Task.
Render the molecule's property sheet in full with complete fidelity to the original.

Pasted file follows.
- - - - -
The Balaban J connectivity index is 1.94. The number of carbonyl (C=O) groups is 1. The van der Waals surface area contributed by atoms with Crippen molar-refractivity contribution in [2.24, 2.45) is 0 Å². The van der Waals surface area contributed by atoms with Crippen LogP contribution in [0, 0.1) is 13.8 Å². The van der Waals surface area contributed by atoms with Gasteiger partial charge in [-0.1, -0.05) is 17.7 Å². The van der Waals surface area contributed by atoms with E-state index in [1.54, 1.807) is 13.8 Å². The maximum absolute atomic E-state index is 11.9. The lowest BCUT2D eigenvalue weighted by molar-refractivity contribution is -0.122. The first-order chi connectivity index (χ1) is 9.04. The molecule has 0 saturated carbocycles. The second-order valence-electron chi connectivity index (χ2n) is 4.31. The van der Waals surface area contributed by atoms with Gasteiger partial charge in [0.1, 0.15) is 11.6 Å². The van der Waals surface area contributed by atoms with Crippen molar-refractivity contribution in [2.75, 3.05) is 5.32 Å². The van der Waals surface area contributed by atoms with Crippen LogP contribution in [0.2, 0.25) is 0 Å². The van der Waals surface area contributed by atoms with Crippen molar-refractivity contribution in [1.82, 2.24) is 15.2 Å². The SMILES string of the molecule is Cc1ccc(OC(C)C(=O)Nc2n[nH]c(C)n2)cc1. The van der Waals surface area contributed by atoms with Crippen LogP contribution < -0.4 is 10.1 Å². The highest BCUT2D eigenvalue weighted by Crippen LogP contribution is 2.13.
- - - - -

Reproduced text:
The Balaban J connectivity index is 1.94. The number of carbonyl (C=O) groups is 1. The van der Waals surface area contributed by atoms with Crippen molar-refractivity contribution in [2.24, 2.45) is 0 Å². The van der Waals surface area contributed by atoms with Crippen LogP contribution in [0, 0.1) is 13.8 Å². The van der Waals surface area contributed by atoms with Gasteiger partial charge in [-0.1, -0.05) is 17.7 Å². The van der Waals surface area contributed by atoms with E-state index in [1.54, 1.807) is 13.8 Å². The maximum absolute atomic E-state index is 11.9. The lowest BCUT2D eigenvalue weighted by molar-refractivity contribution is -0.122. The first-order chi connectivity index (χ1) is 9.04. The molecule has 0 saturated carbocycles. The second-order valence-electron chi connectivity index (χ2n) is 4.31. The van der Waals surface area contributed by atoms with Gasteiger partial charge in [0.1, 0.15) is 11.6 Å². The van der Waals surface area contributed by atoms with Crippen molar-refractivity contribution in [2.75, 3.05) is 5.32 Å². The van der Waals surface area contributed by atoms with Crippen LogP contribution in [0.2, 0.25) is 0 Å². The van der Waals surface area contributed by atoms with Crippen molar-refractivity contribution in [1.82, 2.24) is 15.2 Å². The SMILES string of the molecule is Cc1ccc(OC(C)C(=O)Nc2n[nH]c(C)n2)cc1. The van der Waals surface area contributed by atoms with Crippen LogP contribution < -0.4 is 10.1 Å². The highest BCUT2D eigenvalue weighted by Crippen LogP contribution is 2.13.